Click the view in your Project Browser. In the Properties Panel, scroll to the Extents section. Click the 'Edit...' button next to View Range.
Using the settings of the View Range you control how the plan drawings are generated and whats will be visible.
A View Range (see image to the right) consists of the following elements:
- 1 - Top
- top of the primary range
- 2 - Cut Plane
- height at which the model is cut for the plan
- 3 - Bottom
- bottom of the primary range
- 4 - View Depth Level
- bottom of the (extra) view depth
- 5 - Primary Range
- Elements within the boundaries of the primary range that are not cut are drawn in the element’s projection line style. Elements that are cut are drawn in the element’s cut line style.
- 6 - View Depth
- Elements that are within the view depth are drawn in the beyond line style.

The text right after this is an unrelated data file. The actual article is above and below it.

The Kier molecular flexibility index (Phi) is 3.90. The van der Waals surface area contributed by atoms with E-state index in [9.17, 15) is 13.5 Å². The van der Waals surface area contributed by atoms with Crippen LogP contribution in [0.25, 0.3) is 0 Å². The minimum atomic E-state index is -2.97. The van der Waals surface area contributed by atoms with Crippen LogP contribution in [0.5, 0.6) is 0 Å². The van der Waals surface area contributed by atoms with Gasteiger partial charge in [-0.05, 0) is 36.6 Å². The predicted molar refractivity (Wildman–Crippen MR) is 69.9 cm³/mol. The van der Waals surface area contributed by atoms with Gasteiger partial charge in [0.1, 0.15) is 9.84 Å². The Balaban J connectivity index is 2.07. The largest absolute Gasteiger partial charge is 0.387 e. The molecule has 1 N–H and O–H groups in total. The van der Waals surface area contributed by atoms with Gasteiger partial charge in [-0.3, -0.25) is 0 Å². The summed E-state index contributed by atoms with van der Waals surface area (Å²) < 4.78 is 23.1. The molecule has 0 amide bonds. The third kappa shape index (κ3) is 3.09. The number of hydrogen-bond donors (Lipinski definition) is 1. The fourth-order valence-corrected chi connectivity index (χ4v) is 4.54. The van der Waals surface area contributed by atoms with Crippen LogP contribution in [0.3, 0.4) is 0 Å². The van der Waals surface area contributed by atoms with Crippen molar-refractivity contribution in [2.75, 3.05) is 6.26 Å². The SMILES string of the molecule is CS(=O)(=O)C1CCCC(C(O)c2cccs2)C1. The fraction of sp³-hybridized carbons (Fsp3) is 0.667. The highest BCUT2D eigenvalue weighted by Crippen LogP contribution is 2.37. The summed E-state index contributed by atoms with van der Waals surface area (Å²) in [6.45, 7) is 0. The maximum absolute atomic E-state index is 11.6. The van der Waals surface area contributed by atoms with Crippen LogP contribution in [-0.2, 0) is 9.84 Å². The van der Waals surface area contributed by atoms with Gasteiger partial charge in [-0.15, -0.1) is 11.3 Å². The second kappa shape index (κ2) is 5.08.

For each you specify an existing project Level to associate with and an offset to this level. Typically for the bottom, top and cut plane you use the Level that is associated with the floor plan and use the offset to determine the height.
The line styles referred to in the overview above can be found in the Line Styles dialog: open the Manage tab. In the Settings section, click Additional Settings and choose Line Types.
Elevations are best created in the Site Floor Plan. By default Revit creates the north, east, south and west elevations in each new project. To create additional elevations:
- Open your Site Floor Plan
- On the View tab, in the Create panel, click (Elevation)
- Move your mouse pointer to the position for your elevation. Revit automatically orients the elevation a logical direction for the elevation. You can select alternative directions using your [TAB] key. Click when you're satisfied. You can continue to create more elevations, if you like.
- In the Ribbon, click (Modify) to end the command.
You can control the width and view-depth of an elevation. Refer to Elevation Views for more details.